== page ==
146 THE NATIONAL ACADEMIES SUMMIT ON AMERICA’S ENERGY FUTURE WILLIAM F. POWERS (NAE), Ford Motor Company (retired) ARTHUR H. ROSENFELD, E.O. Lawrence Berkeley National Laboratory DANIEL SPERLING, University of California, Davis PANEL ON ELECTRICITY FROM RENEWABLE SOURCES LAWRENCE T. PAPAY (NAE), PQR, LLC, Chair ALLEN J. BARD (NAS), University of Texas at Austin, Vice Chair RAKESH AGRAWAL (NAE), Purdue University WILLIAM L. CHAMEIDES (NAS), Duke University JANE H. DAVIDSON, University of Minnesota, Minneapolis J. MICHAEL DAVIS, Pacific Northwest National Laboratory KELLY FLETCHER, GE Global Research CHARLES F. GAY, Applied Materials, Inc. CHARLES GOODMAN, Southern Company Services, Inc. (retired) SOSSINA M. HAILE, California Institute of Technology NATHAN S. LEWIS, California Institute of Technology KAREN L. PALMER, Resources for the Future, Inc. JEFFREY M. PETERSON, New York State Energy Research and Development Authority KARL RABAGO, AES Corporation CARL J. WEINBERG, Pacific Gas and Electric Company (retired) KURT E. YEAGER, Electric Power Research Institute, Inc. (retired) PANEL ON ALTERNATIVE LIQUID TRANSPORTATION FUELS MICHAEL P. RAMAGE (NAE), ExxonMobil Research and Engineering Company (retired), Chair G. DAVID TILMAN (NAS), University of Minnesota, Minneapolis, Vice Chair DAVID GRAY, Noblis ROBERT D. HALL, CDG Management, Inc. EDWARD A. HILER (NAE), Texas A&M University-College Station (retired) W.S. WINSTON HO (NAE), Ohio State University DOUGLAS R. KARLEN, Iowa State University JAMES R. KATZER (NAE), Independent Consultant MICHAEL R. LADISCH (NAE), Purdue University JOHN A. MIRANOWSKI, Iowa State University MICHAEL OPPENHEIMER, Princeton University RONALD F. PROBSTEIN (NAS/NAE), Massachusetts Institute of Technology HAROLD H. SCHOBERT, Pennsylvania State University

APPENDIX A 147 CHRISTOPHER R. SOMERVILLE (NAS), University of California, Berkeley GREGORY STEPHANOPOULOS (NAE), Massachusetts Institute of Technology JAMES L. SWEENEY, Stanford University

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There is a growing sense of national urgency about the role of energy in long-term U.S. economic vitality, national security, and climate change. This urgency is the consequence of many factors, including the rising global demand for energy; the need for long-term security of energy supplies, especially oil; growing global concerns about carbon dioxide emissions; and many other factors affected to a great degree by government policies both here and abroad.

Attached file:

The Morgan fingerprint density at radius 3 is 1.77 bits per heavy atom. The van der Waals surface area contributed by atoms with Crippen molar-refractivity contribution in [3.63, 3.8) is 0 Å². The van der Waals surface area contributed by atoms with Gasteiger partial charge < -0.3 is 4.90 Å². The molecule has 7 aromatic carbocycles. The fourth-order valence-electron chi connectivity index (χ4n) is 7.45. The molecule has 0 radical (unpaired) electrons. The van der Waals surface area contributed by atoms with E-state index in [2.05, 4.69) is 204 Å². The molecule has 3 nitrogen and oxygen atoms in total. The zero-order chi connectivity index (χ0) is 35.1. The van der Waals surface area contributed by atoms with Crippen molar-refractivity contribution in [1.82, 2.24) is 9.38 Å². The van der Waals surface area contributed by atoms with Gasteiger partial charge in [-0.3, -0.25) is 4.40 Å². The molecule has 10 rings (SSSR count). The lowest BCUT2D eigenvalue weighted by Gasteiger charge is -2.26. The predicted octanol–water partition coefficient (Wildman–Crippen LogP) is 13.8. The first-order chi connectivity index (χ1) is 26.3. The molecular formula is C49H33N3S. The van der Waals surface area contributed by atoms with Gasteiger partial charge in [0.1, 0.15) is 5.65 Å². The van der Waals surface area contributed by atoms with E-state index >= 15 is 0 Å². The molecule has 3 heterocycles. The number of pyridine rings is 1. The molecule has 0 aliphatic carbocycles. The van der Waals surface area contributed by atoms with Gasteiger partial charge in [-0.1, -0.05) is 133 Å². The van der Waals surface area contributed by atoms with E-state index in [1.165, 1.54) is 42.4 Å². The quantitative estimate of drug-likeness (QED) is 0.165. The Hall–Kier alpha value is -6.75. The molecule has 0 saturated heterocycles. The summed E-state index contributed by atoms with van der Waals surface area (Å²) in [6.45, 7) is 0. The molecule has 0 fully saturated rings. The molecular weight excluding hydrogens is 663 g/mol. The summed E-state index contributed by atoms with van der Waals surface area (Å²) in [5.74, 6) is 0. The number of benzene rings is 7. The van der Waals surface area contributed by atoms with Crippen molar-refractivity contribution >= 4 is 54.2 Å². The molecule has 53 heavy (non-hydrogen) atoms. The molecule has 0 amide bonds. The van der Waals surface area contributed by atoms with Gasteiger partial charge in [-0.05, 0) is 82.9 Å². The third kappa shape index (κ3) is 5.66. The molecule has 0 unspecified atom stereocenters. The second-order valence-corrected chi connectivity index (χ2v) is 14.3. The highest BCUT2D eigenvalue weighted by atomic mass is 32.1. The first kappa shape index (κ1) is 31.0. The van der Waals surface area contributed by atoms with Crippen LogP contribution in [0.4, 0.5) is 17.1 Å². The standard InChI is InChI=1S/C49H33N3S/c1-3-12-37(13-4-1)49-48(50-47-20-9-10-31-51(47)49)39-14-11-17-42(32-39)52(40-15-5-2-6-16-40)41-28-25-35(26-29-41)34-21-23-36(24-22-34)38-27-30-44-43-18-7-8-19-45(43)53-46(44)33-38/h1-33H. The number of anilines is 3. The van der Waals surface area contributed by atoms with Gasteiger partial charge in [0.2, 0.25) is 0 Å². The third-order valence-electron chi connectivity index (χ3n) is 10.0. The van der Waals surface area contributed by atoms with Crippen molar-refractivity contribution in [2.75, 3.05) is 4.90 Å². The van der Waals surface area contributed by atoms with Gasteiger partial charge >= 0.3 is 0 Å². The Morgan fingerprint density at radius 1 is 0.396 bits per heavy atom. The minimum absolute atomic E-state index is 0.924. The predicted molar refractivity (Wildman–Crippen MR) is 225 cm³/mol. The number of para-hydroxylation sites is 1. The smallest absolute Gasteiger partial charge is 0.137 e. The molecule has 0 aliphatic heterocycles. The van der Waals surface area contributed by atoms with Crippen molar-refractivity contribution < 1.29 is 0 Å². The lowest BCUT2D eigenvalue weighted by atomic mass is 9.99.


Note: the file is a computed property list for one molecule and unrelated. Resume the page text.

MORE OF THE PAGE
On March 13, 2008, the National Academies brought together many of the most knowledgeable and influential people working on energy issues today to discuss how we can meet the need for energy without irreparably damaging Earth's environment or compromising U.S. economic and national security-a complex problem that will require technological and social changes that have few parallels in human history.

The National Academies Summit on America's Energy Future: Summary of a Meeting chronicles that 2-day summit and serves as a current and far-reaching foundation for examining energy policy. The summit is part of the ongoing project 'America's Energy Future: Technology Opportunities, Risks, and Tradeoffs,' which will produce a series of reports providing authoritative estimates and analysis of the current and future supply of and demand for energy; new and existing technologies to meet those demands; their associated impacts; and their projected costs. The National Academies Summit on America's Energy Future: Summary of a Meeting is an essential base for anyone with an interest in strategic, tactical, and policy issues. Federal and state policy makers will find this book invaluable, as will industry leaders, investors, and others willing to convert concern into action to solve the energy problem.